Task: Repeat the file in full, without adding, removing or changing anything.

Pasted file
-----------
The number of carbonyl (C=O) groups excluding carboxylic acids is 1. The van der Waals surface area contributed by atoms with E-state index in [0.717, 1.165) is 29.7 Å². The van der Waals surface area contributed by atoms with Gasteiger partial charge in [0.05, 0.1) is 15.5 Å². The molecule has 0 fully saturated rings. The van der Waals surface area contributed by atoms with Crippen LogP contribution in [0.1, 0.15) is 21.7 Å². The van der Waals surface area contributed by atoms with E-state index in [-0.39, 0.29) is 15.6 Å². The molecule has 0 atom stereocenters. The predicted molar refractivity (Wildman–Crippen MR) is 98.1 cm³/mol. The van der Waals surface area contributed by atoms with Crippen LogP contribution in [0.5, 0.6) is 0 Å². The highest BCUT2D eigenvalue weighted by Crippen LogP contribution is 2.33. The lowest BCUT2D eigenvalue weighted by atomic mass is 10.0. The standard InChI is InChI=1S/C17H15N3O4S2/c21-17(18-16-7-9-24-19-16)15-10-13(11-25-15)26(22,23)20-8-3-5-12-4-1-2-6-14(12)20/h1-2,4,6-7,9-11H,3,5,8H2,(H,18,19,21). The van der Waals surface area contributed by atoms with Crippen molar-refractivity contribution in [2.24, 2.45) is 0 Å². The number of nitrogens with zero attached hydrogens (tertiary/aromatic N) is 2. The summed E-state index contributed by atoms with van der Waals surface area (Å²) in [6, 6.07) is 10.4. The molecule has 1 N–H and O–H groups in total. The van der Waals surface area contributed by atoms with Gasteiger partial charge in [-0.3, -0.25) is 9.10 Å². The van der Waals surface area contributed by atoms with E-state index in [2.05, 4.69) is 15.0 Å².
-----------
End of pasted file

The number of carbonyl (C=O) groups excluding carboxylic acids is 1. The van der Waals surface area contributed by atoms with E-state index in [0.717, 1.165) is 29.7 Å². The van der Waals surface area contributed by atoms with Gasteiger partial charge in [0.05, 0.1) is 15.5 Å². The molecule has 0 fully saturated rings. The van der Waals surface area contributed by atoms with Crippen LogP contribution in [0.1, 0.15) is 21.7 Å². The van der Waals surface area contributed by atoms with E-state index in [-0.39, 0.29) is 15.6 Å². The molecule has 0 atom stereocenters. The predicted molar refractivity (Wildman–Crippen MR) is 98.1 cm³/mol. The van der Waals surface area contributed by atoms with Crippen LogP contribution in [0.5, 0.6) is 0 Å². The highest BCUT2D eigenvalue weighted by Crippen LogP contribution is 2.33. The lowest BCUT2D eigenvalue weighted by atomic mass is 10.0. The standard InChI is InChI=1S/C17H15N3O4S2/c21-17(18-16-7-9-24-19-16)15-10-13(11-25-15)26(22,23)20-8-3-5-12-4-1-2-6-14(12)20/h1-2,4,6-7,9-11H,3,5,8H2,(H,18,19,21). The van der Waals surface area contributed by atoms with Crippen molar-refractivity contribution in [2.24, 2.45) is 0 Å². The number of nitrogens with zero attached hydrogens (tertiary/aromatic N) is 2. The summed E-state index contributed by atoms with van der Waals surface area (Å²) in [6, 6.07) is 10.4. The molecule has 1 N–H and O–H groups in total. The van der Waals surface area contributed by atoms with Gasteiger partial charge in [-0.3, -0.25) is 9.10 Å². The van der Waals surface area contributed by atoms with E-state index in [2.05, 4.69) is 15.0 Å².